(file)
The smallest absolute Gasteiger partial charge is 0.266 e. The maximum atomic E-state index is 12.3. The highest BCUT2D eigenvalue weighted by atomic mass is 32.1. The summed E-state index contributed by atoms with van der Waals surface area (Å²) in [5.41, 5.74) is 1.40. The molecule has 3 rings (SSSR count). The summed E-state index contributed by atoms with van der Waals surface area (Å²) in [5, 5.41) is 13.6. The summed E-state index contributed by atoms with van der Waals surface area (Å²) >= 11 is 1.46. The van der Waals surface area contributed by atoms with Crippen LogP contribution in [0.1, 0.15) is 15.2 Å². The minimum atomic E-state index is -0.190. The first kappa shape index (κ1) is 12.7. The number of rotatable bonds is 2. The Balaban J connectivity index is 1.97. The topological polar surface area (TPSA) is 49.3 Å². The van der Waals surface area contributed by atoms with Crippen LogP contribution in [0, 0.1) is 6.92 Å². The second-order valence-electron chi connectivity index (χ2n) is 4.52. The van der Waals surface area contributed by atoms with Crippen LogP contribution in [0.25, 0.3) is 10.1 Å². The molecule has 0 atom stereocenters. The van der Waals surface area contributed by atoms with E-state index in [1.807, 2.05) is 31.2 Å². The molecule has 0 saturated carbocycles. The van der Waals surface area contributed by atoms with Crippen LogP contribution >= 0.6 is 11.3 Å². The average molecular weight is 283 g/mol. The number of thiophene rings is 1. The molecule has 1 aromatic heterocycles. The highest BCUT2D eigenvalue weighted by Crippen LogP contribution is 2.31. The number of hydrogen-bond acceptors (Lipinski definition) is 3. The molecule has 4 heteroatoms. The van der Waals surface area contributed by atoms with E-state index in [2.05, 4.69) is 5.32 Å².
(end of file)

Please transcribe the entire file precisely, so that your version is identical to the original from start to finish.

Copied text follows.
The smallest absolute Gasteiger partial charge is 0.266 e. The maximum atomic E-state index is 12.3. The highest BCUT2D eigenvalue weighted by atomic mass is 32.1. The summed E-state index contributed by atoms with van der Waals surface area (Å²) in [5.41, 5.74) is 1.40. The molecule has 3 rings (SSSR count). The summed E-state index contributed by atoms with van der Waals surface area (Å²) in [5, 5.41) is 13.6. The summed E-state index contributed by atoms with van der Waals surface area (Å²) >= 11 is 1.46. The van der Waals surface area contributed by atoms with Crippen LogP contribution in [0.1, 0.15) is 15.2 Å². The minimum atomic E-state index is -0.190. The first kappa shape index (κ1) is 12.7. The number of rotatable bonds is 2. The Balaban J connectivity index is 1.97. The topological polar surface area (TPSA) is 49.3 Å². The van der Waals surface area contributed by atoms with Crippen LogP contribution in [0, 0.1) is 6.92 Å². The second-order valence-electron chi connectivity index (χ2n) is 4.52. The van der Waals surface area contributed by atoms with Crippen LogP contribution in [0.25, 0.3) is 10.1 Å². The molecule has 0 atom stereocenters. The van der Waals surface area contributed by atoms with E-state index in [1.807, 2.05) is 31.2 Å². The molecule has 0 saturated carbocycles. The van der Waals surface area contributed by atoms with Crippen LogP contribution >= 0.6 is 11.3 Å². The average molecular weight is 283 g/mol. The number of thiophene rings is 1. The molecule has 1 aromatic heterocycles. The highest BCUT2D eigenvalue weighted by Crippen LogP contribution is 2.31. The number of hydrogen-bond acceptors (Lipinski definition) is 3. The molecule has 4 heteroatoms. The van der Waals surface area contributed by atoms with E-state index in [2.05, 4.69) is 5.32 Å².